Pregnancy complications in women with polycystic ovary syndrome.Hum Reprod Update 2015 Sep-Oct; 21(5):575-92HR
The great majority of studies performed so far concerning women diagnosed with polycystic ovary syndrome (PCOS) have focused on diagnosis, menstrual cycle abnormalities, hirsutism and infertility. Although progress has been made in developing methods for achieving a pregnancy and reducing multiple gestations in women with PCOS, little attention has been paid to pregnancy complications and subsequent child outcomes. This review aims to summarize current knowledge regarding the clinical and pathophysiological features of pregnancy and children in women with PCOS.
A literature search up to April 2015 was performed in PubMed, Medline, the Cochrane Library and Web of Science without language restriction. All articles were initially screened for title and abstract and full texts of eligible articles were subsequently selected. Systematic reviews with meta-analysis were initially included for each specific subject. Recent randomised controlled trials (RCTs), which were not included in the systematic reviews, were also included. In addition to evidence from meta-analyses or RCTs, we used non-randomized prospective, uncontrolled prospective, retrospective and experimental studies. When specific data for patients with PCOS were lacking, results from general population studies were reported.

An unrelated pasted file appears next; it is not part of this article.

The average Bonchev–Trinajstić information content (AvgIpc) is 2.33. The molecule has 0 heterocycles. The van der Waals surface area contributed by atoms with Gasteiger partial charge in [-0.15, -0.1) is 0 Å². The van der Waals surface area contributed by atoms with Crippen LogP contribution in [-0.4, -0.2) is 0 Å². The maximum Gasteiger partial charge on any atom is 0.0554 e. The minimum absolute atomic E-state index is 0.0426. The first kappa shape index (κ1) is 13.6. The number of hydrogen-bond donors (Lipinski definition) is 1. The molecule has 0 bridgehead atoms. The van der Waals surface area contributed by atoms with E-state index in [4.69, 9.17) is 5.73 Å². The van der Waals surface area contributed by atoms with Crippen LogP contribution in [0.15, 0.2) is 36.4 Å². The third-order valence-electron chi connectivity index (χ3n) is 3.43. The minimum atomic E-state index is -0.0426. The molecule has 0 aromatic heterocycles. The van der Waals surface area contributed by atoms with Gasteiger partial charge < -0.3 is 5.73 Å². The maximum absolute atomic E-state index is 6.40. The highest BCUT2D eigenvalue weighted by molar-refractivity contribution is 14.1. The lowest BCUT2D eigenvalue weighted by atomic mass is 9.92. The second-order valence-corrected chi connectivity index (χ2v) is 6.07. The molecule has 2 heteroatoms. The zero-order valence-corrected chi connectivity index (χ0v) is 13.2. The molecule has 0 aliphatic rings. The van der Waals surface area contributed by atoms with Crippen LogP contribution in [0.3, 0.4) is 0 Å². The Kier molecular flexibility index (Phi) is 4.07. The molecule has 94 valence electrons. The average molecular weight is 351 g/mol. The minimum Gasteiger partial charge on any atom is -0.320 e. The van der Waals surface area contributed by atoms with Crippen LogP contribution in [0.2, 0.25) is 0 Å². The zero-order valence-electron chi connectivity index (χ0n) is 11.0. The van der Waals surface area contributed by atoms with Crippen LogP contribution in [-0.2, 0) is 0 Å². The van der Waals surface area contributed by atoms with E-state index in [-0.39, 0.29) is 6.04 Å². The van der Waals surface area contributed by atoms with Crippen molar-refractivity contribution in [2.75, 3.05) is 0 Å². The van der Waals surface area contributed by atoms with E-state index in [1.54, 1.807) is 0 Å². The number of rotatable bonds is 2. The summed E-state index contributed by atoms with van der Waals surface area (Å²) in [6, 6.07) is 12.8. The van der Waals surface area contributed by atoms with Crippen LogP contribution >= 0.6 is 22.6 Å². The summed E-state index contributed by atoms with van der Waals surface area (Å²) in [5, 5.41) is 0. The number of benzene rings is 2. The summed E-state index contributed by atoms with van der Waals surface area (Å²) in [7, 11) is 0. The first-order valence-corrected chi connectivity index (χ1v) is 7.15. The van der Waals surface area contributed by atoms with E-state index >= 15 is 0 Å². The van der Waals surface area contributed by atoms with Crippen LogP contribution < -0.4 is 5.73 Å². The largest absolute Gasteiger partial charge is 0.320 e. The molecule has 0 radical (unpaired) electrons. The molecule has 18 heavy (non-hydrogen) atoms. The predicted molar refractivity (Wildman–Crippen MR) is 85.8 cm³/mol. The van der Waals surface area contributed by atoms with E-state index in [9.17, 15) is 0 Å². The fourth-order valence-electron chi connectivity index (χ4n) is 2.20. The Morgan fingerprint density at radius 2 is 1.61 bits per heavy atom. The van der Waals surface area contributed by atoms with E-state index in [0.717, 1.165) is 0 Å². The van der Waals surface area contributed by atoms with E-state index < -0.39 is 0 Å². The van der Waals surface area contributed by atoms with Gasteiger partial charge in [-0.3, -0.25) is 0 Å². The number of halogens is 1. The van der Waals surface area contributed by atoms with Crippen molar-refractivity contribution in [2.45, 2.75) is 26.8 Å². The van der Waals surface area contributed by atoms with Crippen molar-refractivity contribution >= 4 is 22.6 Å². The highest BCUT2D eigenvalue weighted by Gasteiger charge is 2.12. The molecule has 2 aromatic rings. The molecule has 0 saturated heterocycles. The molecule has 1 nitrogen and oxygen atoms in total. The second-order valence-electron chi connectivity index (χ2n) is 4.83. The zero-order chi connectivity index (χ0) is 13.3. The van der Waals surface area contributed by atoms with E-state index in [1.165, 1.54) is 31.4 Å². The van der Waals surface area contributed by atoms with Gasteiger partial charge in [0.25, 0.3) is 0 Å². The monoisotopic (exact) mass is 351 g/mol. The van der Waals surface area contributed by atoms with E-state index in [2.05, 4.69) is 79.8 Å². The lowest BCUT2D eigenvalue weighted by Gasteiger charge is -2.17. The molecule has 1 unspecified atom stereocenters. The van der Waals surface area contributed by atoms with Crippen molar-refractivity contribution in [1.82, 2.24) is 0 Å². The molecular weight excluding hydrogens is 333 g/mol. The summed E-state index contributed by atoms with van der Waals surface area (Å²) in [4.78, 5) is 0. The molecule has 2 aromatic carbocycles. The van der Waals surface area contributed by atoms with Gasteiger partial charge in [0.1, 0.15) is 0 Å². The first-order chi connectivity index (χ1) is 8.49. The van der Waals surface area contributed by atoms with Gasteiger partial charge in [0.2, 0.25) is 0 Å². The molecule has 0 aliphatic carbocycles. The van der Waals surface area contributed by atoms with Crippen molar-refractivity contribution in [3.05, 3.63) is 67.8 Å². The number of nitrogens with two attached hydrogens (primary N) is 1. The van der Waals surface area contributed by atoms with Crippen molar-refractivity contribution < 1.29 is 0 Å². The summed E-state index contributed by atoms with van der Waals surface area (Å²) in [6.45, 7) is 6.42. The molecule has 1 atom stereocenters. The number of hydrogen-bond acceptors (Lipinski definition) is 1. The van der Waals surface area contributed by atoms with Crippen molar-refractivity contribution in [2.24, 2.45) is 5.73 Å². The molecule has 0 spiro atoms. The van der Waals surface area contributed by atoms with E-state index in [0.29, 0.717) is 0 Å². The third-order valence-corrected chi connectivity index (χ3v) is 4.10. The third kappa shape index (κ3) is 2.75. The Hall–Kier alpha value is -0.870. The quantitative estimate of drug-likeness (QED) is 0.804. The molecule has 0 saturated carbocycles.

Women with PCOS exhibit a clinically significant increased risk of pregnancy complications compared with controls. Data which were not adjusted for BMI or other confounders demonstrated in PCOS a 3-4-fold increased risk of pregnancy-induced hypertension and pre-eclampsia, a 3-fold increased risk of gestational diabetes and 2-fold higher chance for premature delivery. Features characteristic of PCOS, such as hyperandrogenism, obesity, insulin resistance and metabolic abnormalities, may contribute to the increased risk of obstetric and neonatal complications. Limited available data suggest that offspring of women with PCOS have an increased risk for future metabolic and reproductive dysfunction. Underlying pathophysiological mechanisms of pregnancy complications along with its association with health of offspring remain uncertain. To date, the strategies for prevention and management of pregnancy complications in women with PCOS, and whether long-term health of these women is influenced, and to what extent, by pregnancy and/or pregnancy complications, remain to be elucidated.
Women with PCOS show an increased risk of pregnancy complications. Heterogeneous aetiological factors involved in PCOS and associated co-morbidities may all be involved in compromised pregnancy and child outcomes. In women with PCOS, a possible relationship with genetic, environmental, clinical and biochemical factors involved in this complex condition, as well as with pregnancy complications and long-term health for both mother and child, remains to be established.